I saw Emmett and another runner running down from “Four Corners,” and they told me about a little bit of water that was waiting at the top.  Relieved to finally reach “Four Corners,” I chugged down the remaining water from a jug sitting in the shade.  (I was the last one up the mountain anyhow, no one else would need it after me.)  After a few pictures, I took in some calories and headed down for the trip back. 

I enjoyed some shade at first.  I also enjoyed the lovely flowers and a bounty of butterflies fluttering about.  Relieved that the bumble bees didn’t bother me, I still gave them a cautious eye. 

A cool breeze blew here and there.  I continued drinking when I needed to.  At about mile 11.5, all shade disappeared. 

I tried to hold off a little on the fluids.  But in the end, I decided it was better to drink up now than to pass out now, with water still on my back.  With 5 miles remaining, I was finally out of water.  I continued on running, anxious to get back to the truck where a couple gallons of water awaited me. 

With 3 miles remaining, I saw some hikers with their dog up a ways.  At 1.5 miles remaining, I ran up behind them.  As I passed, the woman (named Marilyn) commented to her brother (Michael) about all the lovely bird chirpings.  She said, “There must be a water source near by.”

To this, I held out my arms and jokingly said, “WHERE . . . ?“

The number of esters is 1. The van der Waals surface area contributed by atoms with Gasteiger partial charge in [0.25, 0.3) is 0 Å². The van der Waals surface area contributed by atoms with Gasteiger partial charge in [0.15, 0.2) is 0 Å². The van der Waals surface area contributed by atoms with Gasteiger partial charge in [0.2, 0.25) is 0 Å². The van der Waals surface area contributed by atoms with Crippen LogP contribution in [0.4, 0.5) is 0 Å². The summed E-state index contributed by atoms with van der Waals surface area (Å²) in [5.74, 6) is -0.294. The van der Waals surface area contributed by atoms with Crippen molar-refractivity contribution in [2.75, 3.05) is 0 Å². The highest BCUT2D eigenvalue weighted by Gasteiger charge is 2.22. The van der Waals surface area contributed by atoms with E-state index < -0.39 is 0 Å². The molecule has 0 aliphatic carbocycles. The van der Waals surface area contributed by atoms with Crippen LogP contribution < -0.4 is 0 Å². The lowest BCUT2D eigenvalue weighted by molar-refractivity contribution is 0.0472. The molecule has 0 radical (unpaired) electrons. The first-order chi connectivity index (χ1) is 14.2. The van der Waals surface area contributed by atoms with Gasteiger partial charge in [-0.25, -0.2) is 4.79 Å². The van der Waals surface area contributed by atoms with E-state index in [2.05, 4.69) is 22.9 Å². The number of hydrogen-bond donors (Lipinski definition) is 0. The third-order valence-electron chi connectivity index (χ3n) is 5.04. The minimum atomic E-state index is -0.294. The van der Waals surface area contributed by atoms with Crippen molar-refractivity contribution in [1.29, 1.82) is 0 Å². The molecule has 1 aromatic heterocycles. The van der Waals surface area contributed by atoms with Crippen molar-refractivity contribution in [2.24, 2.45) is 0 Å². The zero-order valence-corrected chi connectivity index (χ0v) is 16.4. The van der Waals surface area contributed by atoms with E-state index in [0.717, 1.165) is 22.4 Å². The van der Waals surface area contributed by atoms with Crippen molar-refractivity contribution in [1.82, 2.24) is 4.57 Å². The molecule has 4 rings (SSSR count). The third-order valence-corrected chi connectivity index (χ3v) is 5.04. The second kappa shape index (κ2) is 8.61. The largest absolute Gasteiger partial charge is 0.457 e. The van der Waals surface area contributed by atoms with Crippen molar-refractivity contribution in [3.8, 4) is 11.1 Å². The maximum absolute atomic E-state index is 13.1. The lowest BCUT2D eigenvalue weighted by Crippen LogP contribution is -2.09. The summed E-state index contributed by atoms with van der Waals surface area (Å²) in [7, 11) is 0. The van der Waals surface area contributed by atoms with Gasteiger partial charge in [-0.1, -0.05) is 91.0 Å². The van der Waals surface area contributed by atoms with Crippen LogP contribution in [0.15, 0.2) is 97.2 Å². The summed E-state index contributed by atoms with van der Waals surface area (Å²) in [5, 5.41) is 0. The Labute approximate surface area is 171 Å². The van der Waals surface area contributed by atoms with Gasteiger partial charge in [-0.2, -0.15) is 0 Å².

That’s when Michael asked if I needed water.  With a hydration pack strapped to his back, he reached into another bag and handed me a fresh bottle of water.  Can you believe my luck!  I thanked them profusely and ran upward, the one uphill on the way back, drinking that water.  Not twenty-five feet away from the brother and sister hiking team, heat exhaustion, or perhaps the beginnings of dehydration hit.  And it hit like a brick wall.  I felt like I was going to fall to the ground.  I needed to lay down.  All I could think about was causing a spectacle.  I didn’t want to do that to the couple behind me.  So, I slowly lowered myself to the ground.  And I sat.  I had a smile on my face and assured Michael and Marilyn that I would be fine.  After a few minutes, I stood up to prove it.  And man!  I was gonna go down again, so lightheaded was I.  Instead, I leaned over holding my thighs, breathing hard.   I tried to walk onward.  But I couldn’t.  Again, I was back holding my thighs, feeling like I might pass out.  That’s when the two, very kind strangers decided they weren’t leaving.  “Lauren,” Marilyn said, “You’re going to stay with us the remainder of the way.”